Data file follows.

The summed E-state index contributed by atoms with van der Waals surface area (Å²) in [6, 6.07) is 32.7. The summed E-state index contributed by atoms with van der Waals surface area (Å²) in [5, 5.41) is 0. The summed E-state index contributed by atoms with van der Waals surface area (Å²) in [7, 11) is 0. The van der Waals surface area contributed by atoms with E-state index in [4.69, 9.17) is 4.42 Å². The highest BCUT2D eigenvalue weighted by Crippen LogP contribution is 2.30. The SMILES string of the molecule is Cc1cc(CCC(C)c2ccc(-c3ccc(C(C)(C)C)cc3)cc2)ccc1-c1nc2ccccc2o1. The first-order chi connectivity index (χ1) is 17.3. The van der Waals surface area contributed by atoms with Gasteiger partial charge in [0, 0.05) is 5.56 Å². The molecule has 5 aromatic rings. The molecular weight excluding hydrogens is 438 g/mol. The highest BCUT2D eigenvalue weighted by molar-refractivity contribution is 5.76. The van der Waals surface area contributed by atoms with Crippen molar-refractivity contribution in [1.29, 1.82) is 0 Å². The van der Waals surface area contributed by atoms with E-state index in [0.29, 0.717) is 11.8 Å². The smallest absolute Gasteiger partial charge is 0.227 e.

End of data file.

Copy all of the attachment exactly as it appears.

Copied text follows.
The summed E-state index contributed by atoms with van der Waals surface area (Å²) in [6, 6.07) is 32.7. The summed E-state index contributed by atoms with van der Waals surface area (Å²) in [5, 5.41) is 0. The summed E-state index contributed by atoms with van der Waals surface area (Å²) in [7, 11) is 0. The van der Waals surface area contributed by atoms with E-state index in [4.69, 9.17) is 4.42 Å². The highest BCUT2D eigenvalue weighted by Crippen LogP contribution is 2.30. The SMILES string of the molecule is Cc1cc(CCC(C)c2ccc(-c3ccc(C(C)(C)C)cc3)cc2)ccc1-c1nc2ccccc2o1. The first-order chi connectivity index (χ1) is 17.3. The van der Waals surface area contributed by atoms with Gasteiger partial charge in [0, 0.05) is 5.56 Å². The molecule has 5 aromatic rings. The molecular weight excluding hydrogens is 438 g/mol. The highest BCUT2D eigenvalue weighted by molar-refractivity contribution is 5.76. The van der Waals surface area contributed by atoms with Crippen molar-refractivity contribution in [1.29, 1.82) is 0 Å². The van der Waals surface area contributed by atoms with E-state index in [0.29, 0.717) is 11.8 Å². The smallest absolute Gasteiger partial charge is 0.227 e.